Tuesday 6 January 2015

New poem: Footnote

He noticed that a name appeared several times in footnotes.

The name had, it said, provided some information. In another

place, the name had, it said, been present. In yet another, the

name had, it said, offered an amusing opinion. The name was

never in full, always with initials; the surname spelled slightly

differently - sometimes with an ‘l’ sometimes not. He tried to

find out more: he googled, he sent emails to people who

would have been or could have been mutual acquaintances;

he wrote to places where the name might have been educated. It

wasalways nothing. Polite apologies but no information available.

He began to doubt if the person existed. What if the name had at

first been invented as a witness in order to bulk up a a tenuous

proposition or serve as evidence to a story that wasn’t entirely

true? What if, there had followed, since then, a process of

quotation of quotation but authors had failed to mention the

middleman? Or was there a knowing joke passing between people

whereby, the name could serve as an available backup of the

truth of any old event or conversation: the name was there, the name

had seen it, the name could vouch for it? He made contact with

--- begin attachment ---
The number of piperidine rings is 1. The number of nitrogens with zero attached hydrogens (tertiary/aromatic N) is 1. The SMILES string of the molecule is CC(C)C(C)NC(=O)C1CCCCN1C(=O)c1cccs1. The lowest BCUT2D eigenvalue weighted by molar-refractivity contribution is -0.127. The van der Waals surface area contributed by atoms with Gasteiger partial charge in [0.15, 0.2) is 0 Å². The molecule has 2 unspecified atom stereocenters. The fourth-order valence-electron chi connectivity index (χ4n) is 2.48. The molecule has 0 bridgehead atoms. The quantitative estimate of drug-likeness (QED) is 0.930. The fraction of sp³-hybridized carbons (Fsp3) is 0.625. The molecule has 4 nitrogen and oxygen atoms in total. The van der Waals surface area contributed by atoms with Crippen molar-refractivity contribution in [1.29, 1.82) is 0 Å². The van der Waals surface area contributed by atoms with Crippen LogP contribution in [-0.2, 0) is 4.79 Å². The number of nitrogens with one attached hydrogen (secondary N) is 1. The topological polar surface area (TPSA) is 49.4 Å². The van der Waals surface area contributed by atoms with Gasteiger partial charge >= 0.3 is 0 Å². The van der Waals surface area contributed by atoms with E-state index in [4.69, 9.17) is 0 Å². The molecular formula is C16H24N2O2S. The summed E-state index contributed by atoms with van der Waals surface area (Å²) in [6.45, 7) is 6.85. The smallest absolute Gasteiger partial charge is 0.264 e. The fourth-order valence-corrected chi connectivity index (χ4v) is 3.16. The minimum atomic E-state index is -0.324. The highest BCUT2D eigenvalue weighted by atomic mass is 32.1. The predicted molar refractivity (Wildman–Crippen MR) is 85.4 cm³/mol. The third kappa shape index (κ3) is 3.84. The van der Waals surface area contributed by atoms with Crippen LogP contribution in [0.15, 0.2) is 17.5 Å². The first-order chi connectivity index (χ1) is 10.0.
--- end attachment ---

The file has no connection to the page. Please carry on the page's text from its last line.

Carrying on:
authors who had cited the name and received evasive replies:

papers were now in archive and he didn’t have time now

to pull them out; or, yes, there had been an intermediary but it

seemed at the time pedantic to mention it; the exact citation had

been taken from a radio programme which hadn’t been

preserved, and so on and so on. One said that she had met

the name as part of her original research. He arranged a meeting

in a cafe in Paddington. She didn’t turn up. He tried again. She

was in the midst of moving. He tried again. Her mother was dying.

He tried again. She had re-married and her husband preferred

her not to have contact with previous liaisons. Around this time,

he noticed in one book that a quote he had seen attributed to the

name was attributed to someone else. He wrote to the author. The

author said that it was indeed something he said and he had never

heard of the name. In fact, it was something he was quite proud of

having said and suspected thatthe name was someone who had

wished he had said it himself. Now the name seemed to be taking

on a motive: envy. He was bitter. Yes, that was it, he must have felt

excluded. And had found a way in by adopting the clever sayings of

others. No, surely he was the opposite: he acknowledged that deep

down he was the little guy but to be a footnote was in some ways a

big thing. Two footnotes was bigger. Three footnotes - massive.

Somewhere in a one-room flat, the name was sitting surrounded with

books and articles in which he was a footnote.